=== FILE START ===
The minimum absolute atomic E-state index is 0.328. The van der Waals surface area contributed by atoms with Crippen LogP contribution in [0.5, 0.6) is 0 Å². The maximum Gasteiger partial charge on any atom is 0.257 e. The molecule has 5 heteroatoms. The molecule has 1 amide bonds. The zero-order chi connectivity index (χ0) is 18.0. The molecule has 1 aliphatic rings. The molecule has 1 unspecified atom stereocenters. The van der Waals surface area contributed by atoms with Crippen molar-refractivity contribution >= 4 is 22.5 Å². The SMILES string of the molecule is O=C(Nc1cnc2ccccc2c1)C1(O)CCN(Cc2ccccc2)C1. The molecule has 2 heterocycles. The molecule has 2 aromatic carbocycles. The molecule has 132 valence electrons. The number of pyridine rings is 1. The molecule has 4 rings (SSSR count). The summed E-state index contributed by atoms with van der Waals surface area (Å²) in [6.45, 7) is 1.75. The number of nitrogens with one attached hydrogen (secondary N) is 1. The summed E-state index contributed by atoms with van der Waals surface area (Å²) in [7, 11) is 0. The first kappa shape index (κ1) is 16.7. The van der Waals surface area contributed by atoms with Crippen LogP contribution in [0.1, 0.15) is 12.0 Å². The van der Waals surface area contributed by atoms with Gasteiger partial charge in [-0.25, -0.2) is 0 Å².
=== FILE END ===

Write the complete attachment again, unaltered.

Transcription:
The minimum absolute atomic E-state index is 0.328. The van der Waals surface area contributed by atoms with Crippen LogP contribution in [0.5, 0.6) is 0 Å². The maximum Gasteiger partial charge on any atom is 0.257 e. The molecule has 5 heteroatoms. The molecule has 1 amide bonds. The zero-order chi connectivity index (χ0) is 18.0. The molecule has 1 aliphatic rings. The molecule has 1 unspecified atom stereocenters. The van der Waals surface area contributed by atoms with Crippen molar-refractivity contribution >= 4 is 22.5 Å². The SMILES string of the molecule is O=C(Nc1cnc2ccccc2c1)C1(O)CCN(Cc2ccccc2)C1. The molecule has 2 heterocycles. The molecule has 2 aromatic carbocycles. The molecule has 132 valence electrons. The number of pyridine rings is 1. The molecule has 4 rings (SSSR count). The summed E-state index contributed by atoms with van der Waals surface area (Å²) in [6.45, 7) is 1.75. The number of nitrogens with one attached hydrogen (secondary N) is 1. The summed E-state index contributed by atoms with van der Waals surface area (Å²) in [7, 11) is 0. The first kappa shape index (κ1) is 16.7. The van der Waals surface area contributed by atoms with Crippen LogP contribution in [0.1, 0.15) is 12.0 Å². The van der Waals surface area contributed by atoms with Gasteiger partial charge in [-0.25, -0.2) is 0 Å².